In radioactive alpha decay, a helium atom is shown to be released.

However, I was told that only thing released is a helium nucleus. If so, then it should leave two of its electrons in the atom undergoing decay. Which would then mean that the element should possess an electric field around it since a helium nucleus (not a helium atom) is released.

Is that what happens?


You have been misled. An alpha particle decay is exactly that - the unstable nucleus emits an alpha particle, which is a He nucleus (2 protons and 2 neutrons). Radioactive decay is not an "atomic" process.

The emitted alpha particles (He nuclei) have a +2 positive charge. They leave behind a negatively charged daughter atom (a di-anion). The di-anion also won't be around long; it recoils from the alpha particle emission and will interact with its surroundings, passing on the spare electrons. It is partly this process that releases heat in radioactive materials.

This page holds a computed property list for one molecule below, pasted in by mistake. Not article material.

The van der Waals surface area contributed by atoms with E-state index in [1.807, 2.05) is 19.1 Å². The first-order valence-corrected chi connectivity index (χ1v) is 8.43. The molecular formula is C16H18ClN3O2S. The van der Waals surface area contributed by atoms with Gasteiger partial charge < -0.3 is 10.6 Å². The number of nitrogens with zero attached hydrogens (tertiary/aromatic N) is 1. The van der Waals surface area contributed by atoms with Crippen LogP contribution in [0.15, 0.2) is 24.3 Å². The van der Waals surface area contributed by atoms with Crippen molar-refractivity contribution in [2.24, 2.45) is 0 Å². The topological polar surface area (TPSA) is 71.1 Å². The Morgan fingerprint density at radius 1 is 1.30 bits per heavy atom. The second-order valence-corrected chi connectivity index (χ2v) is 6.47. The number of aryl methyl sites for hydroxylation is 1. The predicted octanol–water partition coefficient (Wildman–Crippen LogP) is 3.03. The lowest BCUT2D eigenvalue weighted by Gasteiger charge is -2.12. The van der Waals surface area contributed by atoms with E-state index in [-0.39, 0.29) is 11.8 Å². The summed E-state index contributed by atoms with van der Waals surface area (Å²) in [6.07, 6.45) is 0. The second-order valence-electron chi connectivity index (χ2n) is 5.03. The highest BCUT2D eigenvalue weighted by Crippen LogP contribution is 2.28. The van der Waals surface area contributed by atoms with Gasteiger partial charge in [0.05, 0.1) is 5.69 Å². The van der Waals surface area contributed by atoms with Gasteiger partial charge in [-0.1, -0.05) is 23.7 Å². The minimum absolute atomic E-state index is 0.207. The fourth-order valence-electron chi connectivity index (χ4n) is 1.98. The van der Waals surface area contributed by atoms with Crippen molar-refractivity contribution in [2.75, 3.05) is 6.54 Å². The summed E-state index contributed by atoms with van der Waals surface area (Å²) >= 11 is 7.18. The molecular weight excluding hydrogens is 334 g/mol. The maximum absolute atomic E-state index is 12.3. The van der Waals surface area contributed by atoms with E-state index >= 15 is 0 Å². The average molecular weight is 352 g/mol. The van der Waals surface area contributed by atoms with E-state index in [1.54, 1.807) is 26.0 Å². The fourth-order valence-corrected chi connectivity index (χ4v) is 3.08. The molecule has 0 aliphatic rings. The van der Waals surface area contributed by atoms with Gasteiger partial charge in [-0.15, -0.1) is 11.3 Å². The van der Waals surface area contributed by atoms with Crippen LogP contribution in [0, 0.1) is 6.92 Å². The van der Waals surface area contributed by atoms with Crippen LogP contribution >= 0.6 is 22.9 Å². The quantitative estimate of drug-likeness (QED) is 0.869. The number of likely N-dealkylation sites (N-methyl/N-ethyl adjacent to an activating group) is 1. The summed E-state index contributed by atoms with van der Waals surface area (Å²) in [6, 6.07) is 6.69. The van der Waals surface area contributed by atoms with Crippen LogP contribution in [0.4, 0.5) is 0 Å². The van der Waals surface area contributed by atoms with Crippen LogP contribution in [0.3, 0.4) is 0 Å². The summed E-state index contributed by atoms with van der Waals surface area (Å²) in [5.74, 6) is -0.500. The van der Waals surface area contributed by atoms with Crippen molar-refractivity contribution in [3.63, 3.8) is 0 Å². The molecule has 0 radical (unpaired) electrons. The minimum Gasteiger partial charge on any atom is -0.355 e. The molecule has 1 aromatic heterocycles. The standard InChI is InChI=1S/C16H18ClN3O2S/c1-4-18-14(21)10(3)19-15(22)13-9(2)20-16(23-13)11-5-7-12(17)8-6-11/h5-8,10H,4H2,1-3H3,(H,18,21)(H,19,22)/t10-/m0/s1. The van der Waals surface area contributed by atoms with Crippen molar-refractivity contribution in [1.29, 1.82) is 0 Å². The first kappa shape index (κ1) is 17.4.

The alpha particles do not go very far unless they are in a vacuum. In air, they travel typically a few cm before interacting with other atoms and picking up a couple of electrons to become He atoms.

| cite | improve this answer | |
  • $\begingroup$ so it does happen ...but only for a shortwhile. Right ?? $\endgroup$ – Vinayak Dec 27 '14 at 2:21
  • $\begingroup$ @Vinayak Yes, the atom that is left behind has two more electrons than protons. $\endgroup$ – Rob Jeffries Dec 27 '14 at 9:28

Your Answer

By clicking “Post Your Answer”, you agree to our terms of service, privacy policy and cookie policy

Not the answer you're looking for? Browse other questions tagged or ask your own question.